Axolotls should be kept in aquariums of 15-20 gallons in freshwater temperature between 60 – 64 Fahrenheit (16 and 18 degrees Celsius), water pH around 7.4 – 7.6, slightly hard water, with 0 ppm ammonia and 0 ppm nitrites.
Axolotls are carnivores and thrive on a meat-based diet. In their natural habitat, axolotls eat all types of meaty foods they can find including insects, crustaceans, small fish, worms, snails, and other aquatic creatures that can fit in their mouths,
In captivity, staple foods for axolotls include earthworms, bloodworms, blackworms, frozen shrimps, prawns, mealworms, and sinking salmon pellets. Adult axolotls can be fed every other day, while baby axolotls should be fed daily.
Keeping juvenile axolotls together is not ideal since they exhibit cannibalism and will each other’s limbs and gills. They may exhibit this trait even in adulthood, therefore, it’s best if they’re kept separated.
Axolotls and Stress
Stress is one of the main causes of disease among axolotls. Stress factors include strong water currents (typically caused by filter systems), aquarium lights that are too strong, fluctuating water temperatures or water that is too warm or too cold, and poor water conditions.
It’s crucial to identify stress factors that may interfere with the healthy development if axolotls and remedy them before it’s too late.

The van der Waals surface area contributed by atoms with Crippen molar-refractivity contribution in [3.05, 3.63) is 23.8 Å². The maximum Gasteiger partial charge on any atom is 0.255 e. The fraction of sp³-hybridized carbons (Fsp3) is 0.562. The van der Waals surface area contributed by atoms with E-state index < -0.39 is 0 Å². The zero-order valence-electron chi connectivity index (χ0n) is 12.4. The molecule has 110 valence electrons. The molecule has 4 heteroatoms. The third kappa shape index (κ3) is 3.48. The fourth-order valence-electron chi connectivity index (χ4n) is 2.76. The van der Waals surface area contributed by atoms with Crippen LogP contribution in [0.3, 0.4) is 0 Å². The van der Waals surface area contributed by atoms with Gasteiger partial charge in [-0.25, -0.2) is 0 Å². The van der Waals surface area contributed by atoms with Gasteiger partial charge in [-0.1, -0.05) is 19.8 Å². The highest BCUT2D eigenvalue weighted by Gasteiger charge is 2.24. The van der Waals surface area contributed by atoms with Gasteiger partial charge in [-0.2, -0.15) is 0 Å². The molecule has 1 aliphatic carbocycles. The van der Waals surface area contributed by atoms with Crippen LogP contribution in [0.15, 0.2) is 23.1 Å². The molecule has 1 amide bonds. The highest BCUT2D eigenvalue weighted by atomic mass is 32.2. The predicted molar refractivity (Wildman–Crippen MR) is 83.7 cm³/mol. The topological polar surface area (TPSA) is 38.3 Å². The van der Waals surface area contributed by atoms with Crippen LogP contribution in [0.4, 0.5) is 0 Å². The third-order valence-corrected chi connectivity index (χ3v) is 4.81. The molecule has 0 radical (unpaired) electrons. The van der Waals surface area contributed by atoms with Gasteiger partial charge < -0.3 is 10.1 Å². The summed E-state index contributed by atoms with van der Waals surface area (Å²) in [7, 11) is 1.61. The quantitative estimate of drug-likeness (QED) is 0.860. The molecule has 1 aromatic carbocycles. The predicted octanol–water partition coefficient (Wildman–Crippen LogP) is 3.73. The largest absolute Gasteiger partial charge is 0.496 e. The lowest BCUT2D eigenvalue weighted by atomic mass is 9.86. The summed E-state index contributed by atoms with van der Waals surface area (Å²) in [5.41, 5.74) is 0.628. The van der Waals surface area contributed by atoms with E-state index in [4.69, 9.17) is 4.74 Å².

Axolotl Species Survival Outlook
There are efforts to rehabilitate the natural habitat of axolotls. Local organizations in cooperation with local farmers are building canals that are blocked off from Xochimilco’s main waterways to separate axolotls from predators like carps.
Meanwhile, efforts to ensure the survival of the axolotl species is underway in laboratories worldwide, especially that the axolotl may hold the key to human tissue regeneration as well.
Besides their trademark talents of being able to regenerate virtually any of their body parts, in 2018 scientists uncovered another oddity about axolotl, namely that they have an enormous genome.
With 32 billion pairs of DNA nucleotides, the axolotl genome is ten times larger than that of a human and ranks as the largest animal genome ever sequenced so far.
Hopefully, efforts to rehabilitate the native habitats will help the preservation of this species with unique regeneration abilities.
If keeping axolotls in your country or state is legal, you should thoroughly research their feeding and keeping requirements to ensure that your axolotl lives a long and healthy life, so you too can help along the preservation of this species.
If plans to extricate foreign fish from the canals of Lake Xochimilco, rehabilitate natural habitats and efforts to preserve the species in labs, zoos, and even home aquaria are successful, who knows, maybe will be able to see the axolotl once again in large numbers in the wild.
Efforts to preserve the species are important not only from a biodiversity standpoint, but also because the ability of the axolotl to regenerate can hold the key to tissue regeneration in humans too.